Geography of Singapore

Geography of Singapore

Singapore is a small, heavily urbanised, island city-state in Southeast Asia, located at the southern tip of the Malayan Peninsula between Malaysia and Indonesia. Singapore has a total land area of 778 km² and 193 km of coastline. It is separated from Indonesia by the Singapore Strait and from Malaysia by the Straits of Johor.


Physical geography

Singapore (highlighted in red) is located at the southern tip of the Malayan Peninsula.

Singapore's main territory is a diamond-shaped island Pulau Ujong, although her territory includes surrounding smaller islands. The farthest outlying island is Pedra Branca. Singapore is slightly more than 3.5 times the size of Washington DC. Of Singapore's dozens of smaller islands, Jurong Island, Pulau Tekong, Pulau Ubin and Sentosa are the larger ones. Most of Singapore is no more than 15 meters above sea level. The highest point of Singapore is Bukit Timah, with a height of 165 m (538 ft) and made up of igneous rock, granite. Hills and valleys of sedimentary rock dominate the northwest, while the eastern region consists of sandy and flatter land. Singapore has no natural lakes, but reservoirs and water catchment areas have been constructed to store fresh water for Singapore's water supply.

Singapore has reclaimed land with earth obtained from its own hills, the seabed, and neighbouring countries. As a result, Singapore's land area has grown from 581.5 km² in the 1960s to 710.2 km² today, and may grow by another 100 km² by 2033.

Climate of Singapore

Singapore is 1 degree north of the equator. Singapore's climate is classified as equatorial (Koppen climate classification Af), with no true distinct seasons. Owing to its geographical location and maritime exposure, its climate is characterized by uniform temperature and pressure, high humidity and abundant rainfall. The average annual rainfall is around 2,340 mm (92.1 in). The highest 24-hour rainfall figures ever recorded in history was 512 mm (20.2 in) (1978), 467 mm (18.4 in) (1969) and 366 mm (14.4 in) (19 December 2006).[1] The temperature hovers around a diurnal range of a minimum of 23 °C (73.4 °F) and a maximum of 31 °C (87.8 °F). June is the hottest month of the year in Singapore, followed by May. This is due to light winds and strong sunshine during those months.[2] The highest recorded temperature is 36.0 °C (96.8 °F) on 26 March 1998.[3] The lowest recorded temperature is 19.4 °C (66.9 °F) back on 31 January 1934.

Relative humidity has a diurnal range in the high 90s in the early morning to around 60% in the mid-afternoon, but does go below 50% at times. In May 2009, the average relative humidity was 83%, an increase over the figure of 79.1% in May 2008.[3] During prolonged heavy rain, relative humidity often reaches 100%. Generally, there is much more rainfall on the western side of the island than on the eastern portion of Singapore, owing to a rain shadow effect. Thus, the eastern side of Singapore is much drier and slightly hotter than western Singapore. This can cause slight weather disparities from one side of the island to the other. This is significant to note because even a small hill such as Bukit Timah can cause this phenomenon. Despite Singapore's small size, there may be sunshine on one side while there is rain on the other.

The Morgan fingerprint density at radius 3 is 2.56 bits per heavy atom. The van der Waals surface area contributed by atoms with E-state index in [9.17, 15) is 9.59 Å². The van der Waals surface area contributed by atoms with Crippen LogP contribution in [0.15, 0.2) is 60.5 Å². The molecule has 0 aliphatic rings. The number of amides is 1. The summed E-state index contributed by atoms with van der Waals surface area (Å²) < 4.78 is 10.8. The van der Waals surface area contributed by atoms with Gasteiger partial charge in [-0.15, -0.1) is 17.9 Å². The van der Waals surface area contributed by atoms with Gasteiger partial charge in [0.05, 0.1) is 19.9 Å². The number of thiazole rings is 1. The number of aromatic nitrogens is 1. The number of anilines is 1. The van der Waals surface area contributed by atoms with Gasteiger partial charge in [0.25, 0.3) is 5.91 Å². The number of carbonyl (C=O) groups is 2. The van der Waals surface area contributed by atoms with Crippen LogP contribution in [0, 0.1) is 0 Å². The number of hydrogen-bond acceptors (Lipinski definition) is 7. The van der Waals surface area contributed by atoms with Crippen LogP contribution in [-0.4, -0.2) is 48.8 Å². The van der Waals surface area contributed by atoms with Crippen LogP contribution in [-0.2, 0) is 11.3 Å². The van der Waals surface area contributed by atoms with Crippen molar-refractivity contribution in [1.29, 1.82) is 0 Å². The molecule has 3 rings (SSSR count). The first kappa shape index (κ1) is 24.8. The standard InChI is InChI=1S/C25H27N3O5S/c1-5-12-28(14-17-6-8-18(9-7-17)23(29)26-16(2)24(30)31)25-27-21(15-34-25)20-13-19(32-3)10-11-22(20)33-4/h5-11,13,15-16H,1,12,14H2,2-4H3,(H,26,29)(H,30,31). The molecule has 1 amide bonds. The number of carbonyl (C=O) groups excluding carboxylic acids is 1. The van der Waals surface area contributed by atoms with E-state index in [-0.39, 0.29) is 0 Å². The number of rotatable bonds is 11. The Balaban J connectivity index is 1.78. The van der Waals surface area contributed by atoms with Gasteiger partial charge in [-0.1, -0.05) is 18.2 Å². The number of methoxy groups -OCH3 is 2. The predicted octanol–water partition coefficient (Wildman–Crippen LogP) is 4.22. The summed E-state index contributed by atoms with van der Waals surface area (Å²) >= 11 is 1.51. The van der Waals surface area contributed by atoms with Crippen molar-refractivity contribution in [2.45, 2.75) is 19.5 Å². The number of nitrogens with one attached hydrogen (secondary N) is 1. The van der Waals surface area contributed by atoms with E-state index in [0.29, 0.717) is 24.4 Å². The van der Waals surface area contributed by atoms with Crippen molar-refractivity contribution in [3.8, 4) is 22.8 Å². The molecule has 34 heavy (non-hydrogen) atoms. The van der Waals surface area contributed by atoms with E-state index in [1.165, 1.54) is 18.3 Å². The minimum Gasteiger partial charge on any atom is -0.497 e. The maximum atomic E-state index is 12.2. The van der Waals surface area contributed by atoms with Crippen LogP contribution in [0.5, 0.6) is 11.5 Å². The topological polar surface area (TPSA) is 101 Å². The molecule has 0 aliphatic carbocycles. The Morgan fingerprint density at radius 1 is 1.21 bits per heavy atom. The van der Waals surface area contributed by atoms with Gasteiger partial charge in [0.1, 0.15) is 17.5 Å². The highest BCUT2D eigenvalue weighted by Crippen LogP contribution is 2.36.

Further contrasts that prevent true all-year uniformity are the monsoon seasons which happen twice each year. The first one is the Northeast Monsoon which occurs from December to early March. The second is the Southwest Monsoon season which occurs from June to September. Periods between monsoon seasons receive less rain and wind. During the Northeast Monsoon, northeast winds prevail, sometimes reaching 20 km/h (12 mph). There are cloudy conditions in December and January with frequent afternoon showers. Spells of widespread moderate to heavy rain occur lasting from 1 to 3 days at a stretch. It is relatively drier in February till early March. It is also generally windy with wind speeds sometimes reaching 30 to 40 km/h (19 to 25 mph) in the months of January and February. During the Southwest Monsoon season, southeast/southwest winds prevail. Isolated to scattered showers occur in the late morning and early afternoon. Early morning "Sumatra" squall lines are common.

Climate data for Singapore
Month Jan Feb Mar Apr May Jun Jul Aug Sep Oct Nov Dec Year
Average high °C (°F) 30.1
Average low °C (°F) 23.3
Rainfall mm (inches) 242.5
humidity 84.7 82.9 83.8 84.8 84.4 83.0 82.8 83.0 83.5 84.1 86.4 86.9 84.2
Avg. rainy days 15 11 14 15 14 13 13 14 14 16 19 19 177
Sunshine hours 173.6 183.6 192.2 174.0 179.8 177.0 189.1 179.8 156.0 155.0 129.0 133.3 2,022.4
Source no. 1: National Environment Agency (Temp 1929-1941 and 1948-2009, Rainfall 1869-2009, Humidity 1929-1941 and 1948-2010, Rain days 1891-2009) [4]
Source no. 2: Hong Kong Observatory (sun only, 1982—2008) [5]
Climate chart (explanation)
Average max. and min. temperatures in °C
Precipitation totals in mm
Source: NEA[6]

Seismic activity

Singapore is relatively safe from seismic activity in the region, as the nearest fault line is hundreds of kilometres away in Indonesia. However, the population and buildings are prone to being only very slightly affected by any activity as tremors, which is not uncommon, but generally does not do any harm and is limited to small amounts of swaying or vibration of objects. This is a sharp contrast to many of its seismically active neighbours.

In late 2004, several parts of Asia and Africa were struck by the 2004 Indian Ocean earthquake and the resulting tsunami. Singapore was fortunate as it was protected by the Sumatra landmass, which bore the brunt of the tsunami; the effect on Singapore was limited to tremors felt in some of the common high-rise buildings there.